Dr. Kirshenbaum shared with me:

VC wrote:

Hello Prof. Kirschenbaum.
I am writing upon advice
from Dan
Eustace to figure out if we might be
able to meet for a short chat over
ways and procedures and
opportunities to spend one or more
years in a
research university .

I am an associate professor in Polymer
Chemistry in
Italy, with a tenure to be
granted in about 2 and a half years (this
probably not allow me to take any
sabbatical until then).

If you are
available, I will be in Phila
until saturday and of course at the
(not available on thursday
morning  -  I have a talk at a PMSE session)

Thanks for your attention


“Dear V

I am sorry to miss you, but I have
already returned to Rhode

Arranging a sabbatical leave is mostly
a matter of finding
potential collaborators

and contacting them directly (perhaps,
even this week
while you are at the

meeting).  Most of us are thrilled to
have a visitor of
your stature, but, of

course, funding is always a consideration. 

You will need
to be clear about whether

you will keep all or part of your salary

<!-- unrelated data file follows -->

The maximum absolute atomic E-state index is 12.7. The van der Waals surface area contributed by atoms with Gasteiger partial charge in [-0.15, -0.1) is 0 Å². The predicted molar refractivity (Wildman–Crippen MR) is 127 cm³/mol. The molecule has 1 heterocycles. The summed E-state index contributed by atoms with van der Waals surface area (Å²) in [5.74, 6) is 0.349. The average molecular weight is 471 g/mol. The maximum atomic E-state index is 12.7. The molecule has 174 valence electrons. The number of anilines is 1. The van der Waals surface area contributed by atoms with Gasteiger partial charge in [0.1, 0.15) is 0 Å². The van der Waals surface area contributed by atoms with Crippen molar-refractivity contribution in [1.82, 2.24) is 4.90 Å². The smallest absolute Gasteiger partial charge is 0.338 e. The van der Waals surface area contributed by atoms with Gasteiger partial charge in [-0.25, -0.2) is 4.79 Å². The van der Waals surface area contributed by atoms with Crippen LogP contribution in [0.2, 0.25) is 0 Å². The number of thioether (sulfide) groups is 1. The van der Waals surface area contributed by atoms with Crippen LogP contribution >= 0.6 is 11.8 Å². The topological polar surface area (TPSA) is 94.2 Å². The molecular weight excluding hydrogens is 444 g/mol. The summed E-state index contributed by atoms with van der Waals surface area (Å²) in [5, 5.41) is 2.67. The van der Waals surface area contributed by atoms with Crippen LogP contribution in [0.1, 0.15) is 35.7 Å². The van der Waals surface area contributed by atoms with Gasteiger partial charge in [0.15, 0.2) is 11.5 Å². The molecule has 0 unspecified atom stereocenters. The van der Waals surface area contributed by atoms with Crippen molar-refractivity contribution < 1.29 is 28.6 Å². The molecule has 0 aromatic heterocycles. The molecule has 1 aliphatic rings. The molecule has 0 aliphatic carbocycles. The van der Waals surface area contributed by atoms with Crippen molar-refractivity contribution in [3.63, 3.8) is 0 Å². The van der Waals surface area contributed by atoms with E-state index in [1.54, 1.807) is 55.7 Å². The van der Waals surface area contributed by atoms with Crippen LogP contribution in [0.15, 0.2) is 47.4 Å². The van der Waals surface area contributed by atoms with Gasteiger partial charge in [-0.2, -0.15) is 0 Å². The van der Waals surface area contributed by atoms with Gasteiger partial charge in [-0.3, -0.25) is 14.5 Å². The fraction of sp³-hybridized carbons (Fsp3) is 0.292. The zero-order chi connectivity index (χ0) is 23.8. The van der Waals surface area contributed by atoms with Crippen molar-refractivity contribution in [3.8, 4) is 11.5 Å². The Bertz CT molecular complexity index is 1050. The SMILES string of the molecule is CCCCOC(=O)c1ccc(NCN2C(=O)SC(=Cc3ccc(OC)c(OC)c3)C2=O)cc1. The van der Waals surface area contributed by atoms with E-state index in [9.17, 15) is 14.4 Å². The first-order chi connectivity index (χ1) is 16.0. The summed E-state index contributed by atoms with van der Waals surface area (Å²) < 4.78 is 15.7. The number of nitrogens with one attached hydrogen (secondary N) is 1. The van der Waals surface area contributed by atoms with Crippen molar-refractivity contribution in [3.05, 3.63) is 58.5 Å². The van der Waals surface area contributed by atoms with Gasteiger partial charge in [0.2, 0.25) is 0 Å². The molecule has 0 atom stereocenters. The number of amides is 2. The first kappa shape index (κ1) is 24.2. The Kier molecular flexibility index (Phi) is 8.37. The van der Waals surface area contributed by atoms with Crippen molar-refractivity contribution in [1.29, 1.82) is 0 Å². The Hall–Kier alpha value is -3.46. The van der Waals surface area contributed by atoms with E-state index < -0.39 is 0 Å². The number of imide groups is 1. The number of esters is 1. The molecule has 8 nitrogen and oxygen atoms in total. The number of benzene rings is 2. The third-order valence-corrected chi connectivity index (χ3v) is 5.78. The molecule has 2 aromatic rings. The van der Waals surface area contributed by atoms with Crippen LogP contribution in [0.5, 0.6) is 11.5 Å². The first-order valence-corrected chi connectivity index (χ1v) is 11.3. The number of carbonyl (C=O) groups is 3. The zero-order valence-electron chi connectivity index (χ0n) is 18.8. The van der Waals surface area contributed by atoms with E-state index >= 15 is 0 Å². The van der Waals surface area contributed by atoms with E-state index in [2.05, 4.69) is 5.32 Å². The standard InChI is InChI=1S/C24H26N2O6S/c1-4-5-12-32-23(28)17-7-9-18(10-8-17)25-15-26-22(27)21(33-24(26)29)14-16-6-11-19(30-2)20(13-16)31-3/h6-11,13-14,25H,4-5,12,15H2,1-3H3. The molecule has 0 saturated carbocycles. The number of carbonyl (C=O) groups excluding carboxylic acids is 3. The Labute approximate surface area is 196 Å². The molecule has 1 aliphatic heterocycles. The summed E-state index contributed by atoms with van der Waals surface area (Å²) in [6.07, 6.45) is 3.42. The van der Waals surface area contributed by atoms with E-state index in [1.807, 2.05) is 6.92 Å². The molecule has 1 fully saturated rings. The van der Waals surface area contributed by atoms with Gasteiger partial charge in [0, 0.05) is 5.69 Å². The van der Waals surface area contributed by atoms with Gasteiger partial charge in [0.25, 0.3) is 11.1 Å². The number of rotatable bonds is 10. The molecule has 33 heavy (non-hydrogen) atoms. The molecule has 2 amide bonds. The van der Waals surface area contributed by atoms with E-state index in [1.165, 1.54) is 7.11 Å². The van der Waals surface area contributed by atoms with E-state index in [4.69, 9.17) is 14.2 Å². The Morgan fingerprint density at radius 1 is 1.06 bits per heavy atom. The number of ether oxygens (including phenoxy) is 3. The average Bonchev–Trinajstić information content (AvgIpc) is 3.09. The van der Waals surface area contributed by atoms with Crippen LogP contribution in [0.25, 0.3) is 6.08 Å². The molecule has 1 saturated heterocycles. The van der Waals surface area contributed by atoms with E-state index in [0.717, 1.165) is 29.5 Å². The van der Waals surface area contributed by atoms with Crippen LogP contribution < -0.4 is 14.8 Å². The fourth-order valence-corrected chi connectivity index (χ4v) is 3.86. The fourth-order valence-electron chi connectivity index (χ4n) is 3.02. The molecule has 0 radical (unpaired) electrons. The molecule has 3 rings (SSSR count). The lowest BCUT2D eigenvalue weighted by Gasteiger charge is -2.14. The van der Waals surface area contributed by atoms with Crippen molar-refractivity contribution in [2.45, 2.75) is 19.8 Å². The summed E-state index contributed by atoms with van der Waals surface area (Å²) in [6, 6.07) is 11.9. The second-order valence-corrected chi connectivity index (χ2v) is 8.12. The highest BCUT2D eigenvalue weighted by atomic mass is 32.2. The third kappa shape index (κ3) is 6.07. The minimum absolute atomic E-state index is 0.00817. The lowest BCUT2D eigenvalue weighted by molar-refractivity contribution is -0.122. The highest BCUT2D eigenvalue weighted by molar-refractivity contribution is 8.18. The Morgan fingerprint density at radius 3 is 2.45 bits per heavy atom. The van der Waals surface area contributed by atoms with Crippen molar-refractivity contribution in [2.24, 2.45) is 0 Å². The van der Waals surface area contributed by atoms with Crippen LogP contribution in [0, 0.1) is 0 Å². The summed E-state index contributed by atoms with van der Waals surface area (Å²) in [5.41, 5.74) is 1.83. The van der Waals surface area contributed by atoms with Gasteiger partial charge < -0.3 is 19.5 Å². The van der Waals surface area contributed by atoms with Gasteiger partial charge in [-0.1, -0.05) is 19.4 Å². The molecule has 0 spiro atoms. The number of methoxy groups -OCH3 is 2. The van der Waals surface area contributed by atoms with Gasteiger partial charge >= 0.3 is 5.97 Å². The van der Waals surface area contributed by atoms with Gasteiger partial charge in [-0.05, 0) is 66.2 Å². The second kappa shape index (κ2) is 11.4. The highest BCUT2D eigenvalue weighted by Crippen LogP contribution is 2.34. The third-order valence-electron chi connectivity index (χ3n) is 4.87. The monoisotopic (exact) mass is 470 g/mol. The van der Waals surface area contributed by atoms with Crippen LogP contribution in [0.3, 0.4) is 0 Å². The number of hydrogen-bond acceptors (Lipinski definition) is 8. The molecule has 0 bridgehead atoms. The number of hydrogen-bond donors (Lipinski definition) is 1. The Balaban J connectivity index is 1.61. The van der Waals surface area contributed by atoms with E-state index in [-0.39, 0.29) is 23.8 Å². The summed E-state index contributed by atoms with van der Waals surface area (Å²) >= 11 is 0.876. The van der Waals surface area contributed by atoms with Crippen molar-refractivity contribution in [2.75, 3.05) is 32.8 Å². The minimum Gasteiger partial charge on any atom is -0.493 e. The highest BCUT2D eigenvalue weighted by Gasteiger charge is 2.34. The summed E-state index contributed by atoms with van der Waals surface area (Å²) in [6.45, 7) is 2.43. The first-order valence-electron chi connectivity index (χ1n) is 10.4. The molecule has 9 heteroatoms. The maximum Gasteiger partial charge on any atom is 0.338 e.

and whether
you have your own

research fund that can be used. You
should investigate
possible fellowships

or binational grants.  If  you find a
collaborator soon,
you might want to

investigate the NATO program,
which allows for reciprocal
(short) visits

for both partners. [I had a NATO grant
with Edoardo Mentasti of
Torino a

number of years ago. ] This is not
enough for sabbatical support, but

be very productive and an excellent
way to prepare or a full year’s stay.

Another funding possibility would be
for you to fill in as a sabbatical

replacement for an American professor.
Certainly, a lead time of 2-3 years

should provide you with ample
opportunity to find a suitable placement.

am just trying to catch up so this is

just a note to help you get started, but
wanted to reply while you are still

at the meeting. Please feel free to
me again……Louie Kirschenbaum

These connections emerge over and over
as leading ways to help make progress and
grow careers.  This item is #46 in a list of
networking habits.

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Nontraditional Careers. Patents and Intellectual Property
Filed under: Position Searching, Mentoring, Legal matters
Posted by: site admin @ 10:56 pm

The Wednesday afternoon Patents and Intellectual
Property workshop in Philadelphia proved to be most

In addition to covering all of the planned material